According to new research out of the Weizmann Institute in Israel, our senses of smell are so unique they could identify us the way fingerprints do—in other words, only you smell the way you smell. Trippy.
In a press release announcing the study, the Institute explained that "each of us has, in our nose, about six million smell receptors of around four hundred different types. The distribution of these receptors varies from person to person—so much so that each person's sense of smell may be unique."
According to the paper detailing results published in the Proceedings of the National Academy of Sciences (PNAS), people do generally smell things the same way. But the devil is in the details:
"The average description of an odorant using common descriptors is a pretty good estimation of what any given individual will say about that odor [but]… we found that across the 89 subjects we tested [in experiment 1A], no two subjects had the same fingerprint."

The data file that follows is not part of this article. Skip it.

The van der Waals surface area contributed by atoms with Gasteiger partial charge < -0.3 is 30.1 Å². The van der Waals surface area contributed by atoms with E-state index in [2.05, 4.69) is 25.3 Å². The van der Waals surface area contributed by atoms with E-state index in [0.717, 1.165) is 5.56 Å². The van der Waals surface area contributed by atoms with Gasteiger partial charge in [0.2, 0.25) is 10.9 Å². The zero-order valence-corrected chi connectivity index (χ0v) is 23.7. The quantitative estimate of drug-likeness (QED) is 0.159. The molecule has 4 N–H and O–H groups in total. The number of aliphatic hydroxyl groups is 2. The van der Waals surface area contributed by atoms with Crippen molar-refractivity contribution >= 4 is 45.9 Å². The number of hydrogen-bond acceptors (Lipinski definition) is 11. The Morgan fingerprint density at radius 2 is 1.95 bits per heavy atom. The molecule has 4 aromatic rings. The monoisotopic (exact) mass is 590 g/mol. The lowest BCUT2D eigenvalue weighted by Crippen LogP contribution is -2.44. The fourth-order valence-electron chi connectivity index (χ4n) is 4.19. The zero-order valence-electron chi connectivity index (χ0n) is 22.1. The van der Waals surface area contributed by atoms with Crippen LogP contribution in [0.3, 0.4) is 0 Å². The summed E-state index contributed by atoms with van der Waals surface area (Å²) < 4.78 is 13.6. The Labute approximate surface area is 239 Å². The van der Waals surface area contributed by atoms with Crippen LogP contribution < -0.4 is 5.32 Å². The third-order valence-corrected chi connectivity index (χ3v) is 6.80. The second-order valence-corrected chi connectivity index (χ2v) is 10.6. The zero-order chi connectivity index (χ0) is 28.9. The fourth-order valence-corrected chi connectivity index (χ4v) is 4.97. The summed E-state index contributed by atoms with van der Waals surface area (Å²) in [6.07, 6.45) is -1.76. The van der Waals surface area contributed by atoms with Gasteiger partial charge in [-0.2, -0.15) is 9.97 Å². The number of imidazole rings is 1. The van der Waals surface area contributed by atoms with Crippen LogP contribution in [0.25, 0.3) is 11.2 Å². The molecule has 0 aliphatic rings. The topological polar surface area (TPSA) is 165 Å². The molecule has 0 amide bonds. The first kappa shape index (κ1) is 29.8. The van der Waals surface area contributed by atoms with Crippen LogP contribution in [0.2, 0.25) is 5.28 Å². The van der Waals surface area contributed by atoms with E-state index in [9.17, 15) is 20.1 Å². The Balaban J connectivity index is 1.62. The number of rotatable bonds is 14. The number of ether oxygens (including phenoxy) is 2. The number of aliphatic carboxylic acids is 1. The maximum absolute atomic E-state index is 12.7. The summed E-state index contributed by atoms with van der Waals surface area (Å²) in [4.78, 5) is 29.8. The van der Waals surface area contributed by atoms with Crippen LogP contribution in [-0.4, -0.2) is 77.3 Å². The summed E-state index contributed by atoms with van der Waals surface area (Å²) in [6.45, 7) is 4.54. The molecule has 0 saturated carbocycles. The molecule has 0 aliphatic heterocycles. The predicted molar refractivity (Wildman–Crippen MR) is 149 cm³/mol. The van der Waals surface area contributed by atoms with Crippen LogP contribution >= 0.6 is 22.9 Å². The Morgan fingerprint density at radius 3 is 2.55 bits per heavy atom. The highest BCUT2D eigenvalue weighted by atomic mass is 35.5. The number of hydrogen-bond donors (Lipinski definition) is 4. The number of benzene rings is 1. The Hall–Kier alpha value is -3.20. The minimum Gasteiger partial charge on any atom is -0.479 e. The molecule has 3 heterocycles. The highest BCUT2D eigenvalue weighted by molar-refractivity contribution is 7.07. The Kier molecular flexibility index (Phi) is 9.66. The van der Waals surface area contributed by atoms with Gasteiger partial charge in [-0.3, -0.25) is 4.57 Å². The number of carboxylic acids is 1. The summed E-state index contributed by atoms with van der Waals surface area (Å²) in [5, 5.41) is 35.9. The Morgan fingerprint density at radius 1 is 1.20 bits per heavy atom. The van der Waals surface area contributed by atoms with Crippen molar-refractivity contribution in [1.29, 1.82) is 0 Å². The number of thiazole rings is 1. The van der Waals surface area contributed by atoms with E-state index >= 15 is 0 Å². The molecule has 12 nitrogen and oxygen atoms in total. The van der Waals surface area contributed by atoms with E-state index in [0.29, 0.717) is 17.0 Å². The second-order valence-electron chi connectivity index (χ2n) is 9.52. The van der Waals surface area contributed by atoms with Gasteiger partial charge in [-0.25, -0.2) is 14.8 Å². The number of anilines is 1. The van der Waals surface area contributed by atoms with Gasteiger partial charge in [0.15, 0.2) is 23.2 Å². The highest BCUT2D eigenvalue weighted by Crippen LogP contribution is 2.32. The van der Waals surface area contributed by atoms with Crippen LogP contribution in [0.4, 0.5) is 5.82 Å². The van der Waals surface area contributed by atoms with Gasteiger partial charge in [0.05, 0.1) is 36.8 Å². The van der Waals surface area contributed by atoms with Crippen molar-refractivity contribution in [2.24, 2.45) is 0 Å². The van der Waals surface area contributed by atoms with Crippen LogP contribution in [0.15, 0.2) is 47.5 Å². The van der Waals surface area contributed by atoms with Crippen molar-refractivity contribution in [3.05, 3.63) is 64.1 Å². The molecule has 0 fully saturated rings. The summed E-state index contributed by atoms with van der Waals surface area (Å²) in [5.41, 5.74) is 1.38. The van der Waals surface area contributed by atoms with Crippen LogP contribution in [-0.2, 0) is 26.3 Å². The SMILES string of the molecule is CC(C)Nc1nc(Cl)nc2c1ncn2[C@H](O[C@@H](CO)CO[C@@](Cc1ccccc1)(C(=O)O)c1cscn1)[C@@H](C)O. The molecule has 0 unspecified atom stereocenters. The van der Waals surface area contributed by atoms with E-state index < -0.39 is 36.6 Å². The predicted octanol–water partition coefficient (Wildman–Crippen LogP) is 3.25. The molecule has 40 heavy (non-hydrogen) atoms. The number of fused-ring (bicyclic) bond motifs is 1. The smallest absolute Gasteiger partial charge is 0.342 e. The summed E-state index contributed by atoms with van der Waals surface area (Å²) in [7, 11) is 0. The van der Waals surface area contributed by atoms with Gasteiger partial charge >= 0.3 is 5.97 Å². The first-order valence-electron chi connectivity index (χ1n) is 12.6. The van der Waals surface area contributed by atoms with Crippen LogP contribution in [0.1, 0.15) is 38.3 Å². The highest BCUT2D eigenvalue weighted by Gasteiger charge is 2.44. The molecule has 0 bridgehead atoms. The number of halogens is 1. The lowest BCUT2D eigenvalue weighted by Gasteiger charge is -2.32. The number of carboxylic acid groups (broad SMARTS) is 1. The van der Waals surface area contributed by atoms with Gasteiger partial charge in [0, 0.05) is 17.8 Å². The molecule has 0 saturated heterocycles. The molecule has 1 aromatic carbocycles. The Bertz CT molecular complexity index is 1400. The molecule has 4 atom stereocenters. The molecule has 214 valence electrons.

To figure out the differences between individual sensitivity to scent, the authors asked subjects to rate 28 smells (like burnt rubber, sweat, maple, rose, and so on) according to 54 predetermined descriptors (like "floral," "salty," "erotic," "familiar," and so on). They used each person's response to develop a matrix, which they described in the paper:
"We derived fingerprints using a matrix of perceived odor similarities. We used a palette of 28 odors… that provided for 378 pairwise similarities (28 × 27/2 = 378). Such a 378-dimensional olfactory fingerprint allows for potential characterization of a practically infinite number of individuals."
The scientists add that there could be some health benefits to mapping out these differences. The way we smell, scientists say, can tell us about diseases and predict our health. And there could be other benefits as well. According to Science News, co-author Noam Sobel says an olfactory fingerprint could be used to developed sent-centric social networks.
We're ready for you, Smellbook.
Danielle Wiener-Bronner is a news reporter.